Yesterday, the Prime Minister made a statement about allegations of collusion with torture. That written statement raised more questions than it answered, not least because, as I read it, it confers on the Attorney-General a wider role, which I believe to be entirely unconstitutional, whereby a Minister of the Crown determines—not only in the case referred by the High Court, but in others—not whether Government agents are prosecuted, but whether they are even investigated. That cannot possibly be right constitutionally or legally. May we have a serious, sober debate about that matter, about which hon. Members of all parties will be concerned?

I shall not add anything further to my answer to the shadow Leader of the House about FE colleges, except to say that 261 colleges will go ahead with their capital improvement, and that over three years, £2.3 billion will be invested. An inquiry is being set up under Sir Andrew Foster about the preliminary approvals that were given, but should not have been. It will report shortly.

The mortgage scheme—the help for people to defer their interest payments—was announced in January, but it was made clear when it was announced that because the scheme involved the major mortgage lenders, it would have to be worked up with them. It was not just a Government scheme, like the Her Majesty’s Revenue and Customs scheme, which could be announced and then implemented straight away. It had to be worked up in partnership with the mortgage lenders—and that is happening. In the meantime, we have given more help to those who become unemployed by shortening the amount of time for which they have to be unemployed before they get help with their mortgage payments, and increasing the amount for which they can get help with their payments. We have issued guidance to the county courts to ensure that they enforce the position that repossession is a last resort. We also have a moratorium with the mortgage lenders on moving to repossession. That work is under way, and some has already come on stream.

On higher education fees, the Minister of State, Department for Innovation, Universities and Skills, my right hon. Friend the Member for Tottenham (Mr. Lammy) has said that there will be a review. However, even before the review we know that admissions to further and higher education have increased across the board.

The hon. Member for Somerton and Frome (Mr. Heath) mentioned the duty of care of professionals at Stafford hospital. There will be Health questions next week, and he could raise the matter then.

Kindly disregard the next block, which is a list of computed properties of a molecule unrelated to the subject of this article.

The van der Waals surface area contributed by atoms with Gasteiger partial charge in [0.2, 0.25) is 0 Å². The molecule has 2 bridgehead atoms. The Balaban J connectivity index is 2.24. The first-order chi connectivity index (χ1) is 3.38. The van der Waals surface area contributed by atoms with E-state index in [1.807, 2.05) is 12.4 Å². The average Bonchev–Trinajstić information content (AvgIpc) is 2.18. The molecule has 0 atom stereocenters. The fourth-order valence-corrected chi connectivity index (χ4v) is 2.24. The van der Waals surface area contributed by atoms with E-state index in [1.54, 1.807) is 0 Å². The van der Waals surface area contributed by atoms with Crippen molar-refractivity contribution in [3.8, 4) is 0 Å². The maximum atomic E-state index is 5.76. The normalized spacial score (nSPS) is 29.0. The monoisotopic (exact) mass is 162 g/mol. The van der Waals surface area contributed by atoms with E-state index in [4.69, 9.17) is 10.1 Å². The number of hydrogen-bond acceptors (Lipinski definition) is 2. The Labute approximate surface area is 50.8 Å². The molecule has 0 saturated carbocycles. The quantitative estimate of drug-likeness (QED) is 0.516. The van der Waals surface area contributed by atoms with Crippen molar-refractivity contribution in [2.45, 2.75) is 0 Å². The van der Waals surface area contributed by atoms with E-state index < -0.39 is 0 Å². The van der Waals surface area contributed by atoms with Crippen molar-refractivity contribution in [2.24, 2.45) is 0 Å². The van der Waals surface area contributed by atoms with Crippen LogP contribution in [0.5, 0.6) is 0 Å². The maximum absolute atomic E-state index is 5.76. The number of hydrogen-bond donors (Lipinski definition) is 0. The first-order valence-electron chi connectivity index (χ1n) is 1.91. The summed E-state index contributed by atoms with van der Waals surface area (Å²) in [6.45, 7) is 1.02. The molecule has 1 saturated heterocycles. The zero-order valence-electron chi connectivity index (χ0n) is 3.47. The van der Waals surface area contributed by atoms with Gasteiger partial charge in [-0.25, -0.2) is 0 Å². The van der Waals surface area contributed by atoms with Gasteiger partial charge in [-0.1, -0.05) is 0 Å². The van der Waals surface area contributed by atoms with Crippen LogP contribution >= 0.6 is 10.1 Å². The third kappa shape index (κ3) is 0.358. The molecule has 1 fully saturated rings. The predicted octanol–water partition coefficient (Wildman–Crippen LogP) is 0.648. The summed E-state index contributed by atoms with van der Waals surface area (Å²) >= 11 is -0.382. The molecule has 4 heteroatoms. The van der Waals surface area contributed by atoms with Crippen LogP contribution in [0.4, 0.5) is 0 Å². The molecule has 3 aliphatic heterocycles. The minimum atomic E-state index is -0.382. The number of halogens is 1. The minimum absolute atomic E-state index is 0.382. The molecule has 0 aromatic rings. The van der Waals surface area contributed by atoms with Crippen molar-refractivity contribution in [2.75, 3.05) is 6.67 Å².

The hon. Gentleman talked about the Attorney-General and the Prime Minister’s written ministerial statement on detainees. At Prime Minister’s questions, my right hon. Friend spoke of our absolute abhorrence of torture and rendition, and our rejection of anything to do with that. To reinforce that, and to reassure people so that they know that our important security services are not contaminated by such abhorrent malpractice, guidance will be published. A further request has been made to the Intelligence and Security Committee to review recent developments, and Peter Gibson will examine the matter and report annually to the Prime Minister. It is not unusual in complex matters for the Attorney-General to examine the issues first and request the police to investigate. Obviously, the police can investigate of their own volition, but it is not unusual for the Attorney-General to undertake a preliminary review—and that is exactly what she is doing.

When my right hon. and learned Friend responded to the shadow Leader of the House, who requested a debate on the Mid Staffordshire NHS Foundation Trust, she said that there had been a statement yesterday and that there would be Health questions next week. That is not good enough. That hospital is about 12 miles from my constituency and I am intensely concerned about what happened there. The preliminary reports are horrifying and shocking. Please may we have a debate in Government time soon?

Action has been set out following the statement, and my hon. Friend will be able to ask further questions of the Health Secretary. It is important to reinforce to bereaved families who have lost relatives in that hospital the fact that they can individually have a review of their relatives’ cases.

The Leader of the House knows that although the Government have a good-sized majority, the vast majority of the British public voted for Members of Parliament who sit on the Opposition side of the House. May we have a debate on the need for electoral reform, so that the Government of the day have the support of the majority of the people?

When can we have some time set aside to set up a Regional Select Committee for London? The Mayor has cut major infrastructure projects in London, the 50 per cent. target for affordable housing has been cut, and a £75 million revenue black hole has been created in the budget of Transport for London. London Members of Parliament want a voice on those issues and an opportunity to scrutinise the Mayor—or at least, Labour Members want that, even if the Liberals and the Tories do not. When can we set up a Committee for London?

I agree with my hon. Friend. When we debated the regional Committees in the House, we said that because of the different governance arrangements in London, with the Mayor and the Greater London authority, we would have to consider the issue further. However, I agree with the points that my hon. Friend has made. We need to look into the issue and make progress on it.